There's an expression "as American as apple pie." But apple pie isn't really an American invention at all. Surprised? Recipes for apple pie were brought to America by early European settlers.
In England, apple pie recipes date back to at least 1381. These recipes used apples, spices, figs, raisins, and pears. Early English recipes for apple pie did not use sugar. Sugar was later imported into England from Egypt in the 14th century. It was not widely available and was very expensive.
But the English actually preferred their apple pies without sugar. Most of the pies they ate in the 1300s were made with meat. They were served as the meal's main course. Then someone began substituting fruit for meat and serving the pie as dessert.
But where did the saying "as American as apple pie" come from? Americans popularized the apple. The US eventually became one of the top apple-growing nations in the world.
Many recipes for apple pie were developed in various regions of the country. These recipes do share some similarities, though. A typical pie is made with fresh apples, sugar, spices, and occasionally a little butter, and then mixed together and baked inside a pastry shell or pie crust.
In Colonial days and until the 19th century, apple pie was a breakfast dish. It was so common that many early American cookbooks didn't include a recipe because most households already had one. But in the mid-1700s, Martha Washington's "Booke of Cookery" included a codling apple tart recipe that's similar to apple pie.
German settlers in Pennsylvania - now called Pennsylvania Dutch (Deutsch being the German word for Germans) - created many recipes for apple pie. An interesting one is called Green Apple Pie. It uses grated apples. The apples break down into mush as the pie cooks, leaving a finely textured applesauce as the filling.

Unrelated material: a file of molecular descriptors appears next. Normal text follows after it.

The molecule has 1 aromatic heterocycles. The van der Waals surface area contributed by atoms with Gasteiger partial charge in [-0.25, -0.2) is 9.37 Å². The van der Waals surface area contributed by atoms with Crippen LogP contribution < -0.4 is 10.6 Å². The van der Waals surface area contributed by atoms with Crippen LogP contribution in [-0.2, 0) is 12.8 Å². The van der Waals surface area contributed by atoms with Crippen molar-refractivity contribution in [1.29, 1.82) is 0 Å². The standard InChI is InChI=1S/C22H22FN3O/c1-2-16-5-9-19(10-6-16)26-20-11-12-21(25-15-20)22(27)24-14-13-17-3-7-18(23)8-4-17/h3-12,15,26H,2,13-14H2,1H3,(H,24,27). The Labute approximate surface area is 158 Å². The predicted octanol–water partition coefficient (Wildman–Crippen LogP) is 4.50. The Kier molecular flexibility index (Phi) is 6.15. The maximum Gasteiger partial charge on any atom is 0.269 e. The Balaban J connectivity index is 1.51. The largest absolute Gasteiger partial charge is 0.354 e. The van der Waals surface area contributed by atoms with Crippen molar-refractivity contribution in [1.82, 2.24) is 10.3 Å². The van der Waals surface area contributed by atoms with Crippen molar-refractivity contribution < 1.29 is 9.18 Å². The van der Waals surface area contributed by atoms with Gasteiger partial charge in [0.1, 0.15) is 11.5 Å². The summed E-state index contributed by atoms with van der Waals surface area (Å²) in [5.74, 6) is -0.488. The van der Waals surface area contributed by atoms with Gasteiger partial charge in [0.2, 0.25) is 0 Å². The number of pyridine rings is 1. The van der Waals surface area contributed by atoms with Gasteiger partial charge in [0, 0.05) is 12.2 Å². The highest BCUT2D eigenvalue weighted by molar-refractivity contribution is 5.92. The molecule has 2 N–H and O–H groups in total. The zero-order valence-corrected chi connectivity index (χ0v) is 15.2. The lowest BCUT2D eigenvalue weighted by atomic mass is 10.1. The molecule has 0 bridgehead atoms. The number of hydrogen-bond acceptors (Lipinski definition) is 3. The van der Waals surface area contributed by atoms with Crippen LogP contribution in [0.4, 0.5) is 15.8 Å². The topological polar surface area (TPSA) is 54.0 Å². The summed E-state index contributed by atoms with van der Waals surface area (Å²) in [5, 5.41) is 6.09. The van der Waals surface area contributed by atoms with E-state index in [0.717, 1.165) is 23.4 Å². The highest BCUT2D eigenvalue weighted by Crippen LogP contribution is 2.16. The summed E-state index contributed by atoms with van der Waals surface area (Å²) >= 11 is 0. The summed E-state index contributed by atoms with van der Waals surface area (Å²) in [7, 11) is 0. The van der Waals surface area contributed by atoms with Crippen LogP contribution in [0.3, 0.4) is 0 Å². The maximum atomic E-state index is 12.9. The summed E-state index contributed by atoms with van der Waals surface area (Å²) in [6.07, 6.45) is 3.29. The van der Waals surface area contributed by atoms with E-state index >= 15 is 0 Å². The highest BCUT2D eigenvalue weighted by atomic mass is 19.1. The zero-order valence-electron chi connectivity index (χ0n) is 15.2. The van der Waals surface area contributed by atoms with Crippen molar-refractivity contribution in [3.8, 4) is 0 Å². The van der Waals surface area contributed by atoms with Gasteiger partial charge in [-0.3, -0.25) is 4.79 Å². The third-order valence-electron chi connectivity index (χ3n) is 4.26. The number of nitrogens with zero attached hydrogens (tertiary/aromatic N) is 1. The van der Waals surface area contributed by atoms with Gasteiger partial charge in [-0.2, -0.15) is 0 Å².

Some apple pies are baked with lattice crusts. These are strips of dough arranged over the apple filling in a crisscrossed pattern. Other apple pies have "crumb" toppings made with flour, sugar, cinnamon, and butter and sprinkled on top so that it looks like crumbs. (Another name for a crumb topping is "streusel," which comes from a German word that means something strewn over the top.)
Over the years, many cooks have added different fruits to their apple pies. Maybe you've seen - or even tasted - apple/cranberry pie, apple/plum, apple/pumpkin, or even apple/jalapeño pie.
There's an apple pie for every taste!
Sources: 'Apple Pie Perfect' by Ken Haedrich; 'Apple of Your Pie Cookbook' by Ellen Maher Kranauer; 'Apple Pie, An American Story' by John T. Edge; 'American As Apple Pie' by Alice Ross, Journal of Antique Collectibles, November 2000; Wikipedia; The Food Timeline, www.foodtimeline.org/foodpies.html#applepie
1 (9-inch) deep-dish frozen pie shell, thawed for 15 minutes
1/4 cup light brown sugar, packed
1/3 cup granulated sugar
2 tablespoons flour
3/4 teaspoon cinnamon
1/4 teaspoon nutmeg
4 cups McIntosh or Golden Delicious apples, peeled, cored, and thinly sliced
1/2 cup light brown sugar, packed
3/4 cup all-purpose flour
1/2 cup chopped pecans or walnuts
6 tablespoons butter, slightly softened
Preheat oven to 400 degrees F.
In a large mixing bowl, stir together the filling ingredients: brown sugar, white sugar, flour, and spices. As you measure the apples after slicing, put them into the bowl and mix them with the sugar-flour mixture so that each slice is covered.
Pour apples and all filling mixture into the pie shell. Place on a foil-covered cookie sheet (notinsulated kind) and place in preheated oven.
Bake for 25 minutes.
As the pie bakes, mix the topping ingredients together in a small bowl with a pastry blender or two forks until small crumbs form.
Remove the pie from the oven and reduce temperature to 350 degrees F.
If crust is too brown, shield edges with strips of aluminum foil.
Sprinkle topping evenly over the top, making sure all apples are covered. Press down lightly. (Depending on the size of your pie shell, you may not need all of the topping.). Return the pie to oven and bake for about 10 minutes longer, until apples are soft and topping is golden brown. Makes 8 servings.